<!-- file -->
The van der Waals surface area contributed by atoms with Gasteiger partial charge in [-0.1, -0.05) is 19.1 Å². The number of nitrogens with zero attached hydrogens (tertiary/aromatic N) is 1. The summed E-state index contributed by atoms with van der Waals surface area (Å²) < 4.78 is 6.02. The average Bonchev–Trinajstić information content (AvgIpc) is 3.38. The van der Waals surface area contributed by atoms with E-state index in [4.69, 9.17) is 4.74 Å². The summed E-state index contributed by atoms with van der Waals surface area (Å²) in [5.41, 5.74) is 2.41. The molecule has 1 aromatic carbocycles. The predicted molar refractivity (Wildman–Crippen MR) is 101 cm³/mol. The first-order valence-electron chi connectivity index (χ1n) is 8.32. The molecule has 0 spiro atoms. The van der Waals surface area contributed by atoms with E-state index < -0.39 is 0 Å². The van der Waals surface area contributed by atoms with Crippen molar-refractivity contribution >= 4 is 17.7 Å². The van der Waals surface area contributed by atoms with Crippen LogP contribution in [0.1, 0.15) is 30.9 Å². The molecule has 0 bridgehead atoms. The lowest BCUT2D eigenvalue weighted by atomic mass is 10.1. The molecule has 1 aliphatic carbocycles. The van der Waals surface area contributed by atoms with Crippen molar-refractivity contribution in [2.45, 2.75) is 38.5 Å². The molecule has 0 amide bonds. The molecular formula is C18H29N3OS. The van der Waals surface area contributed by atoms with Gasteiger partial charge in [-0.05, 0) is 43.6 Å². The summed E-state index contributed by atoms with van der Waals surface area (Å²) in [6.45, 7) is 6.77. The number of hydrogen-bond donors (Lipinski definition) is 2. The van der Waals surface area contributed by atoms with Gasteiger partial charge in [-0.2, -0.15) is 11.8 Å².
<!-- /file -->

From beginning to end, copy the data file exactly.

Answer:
The van der Waals surface area contributed by atoms with Gasteiger partial charge in [-0.1, -0.05) is 19.1 Å². The number of nitrogens with zero attached hydrogens (tertiary/aromatic N) is 1. The summed E-state index contributed by atoms with van der Waals surface area (Å²) < 4.78 is 6.02. The average Bonchev–Trinajstić information content (AvgIpc) is 3.38. The van der Waals surface area contributed by atoms with E-state index in [4.69, 9.17) is 4.74 Å². The summed E-state index contributed by atoms with van der Waals surface area (Å²) in [5.41, 5.74) is 2.41. The molecule has 1 aromatic carbocycles. The predicted molar refractivity (Wildman–Crippen MR) is 101 cm³/mol. The first-order valence-electron chi connectivity index (χ1n) is 8.32. The molecule has 0 spiro atoms. The van der Waals surface area contributed by atoms with E-state index < -0.39 is 0 Å². The van der Waals surface area contributed by atoms with Crippen molar-refractivity contribution >= 4 is 17.7 Å². The van der Waals surface area contributed by atoms with Crippen LogP contribution in [0.1, 0.15) is 30.9 Å². The molecule has 0 bridgehead atoms. The lowest BCUT2D eigenvalue weighted by atomic mass is 10.1. The molecule has 1 aliphatic carbocycles. The van der Waals surface area contributed by atoms with Crippen molar-refractivity contribution in [2.45, 2.75) is 38.5 Å². The molecule has 0 amide bonds. The molecular formula is C18H29N3OS. The van der Waals surface area contributed by atoms with Gasteiger partial charge in [-0.05, 0) is 43.6 Å². The summed E-state index contributed by atoms with van der Waals surface area (Å²) in [6.45, 7) is 6.77. The number of hydrogen-bond donors (Lipinski definition) is 2. The van der Waals surface area contributed by atoms with Gasteiger partial charge in [-0.2, -0.15) is 11.8 Å².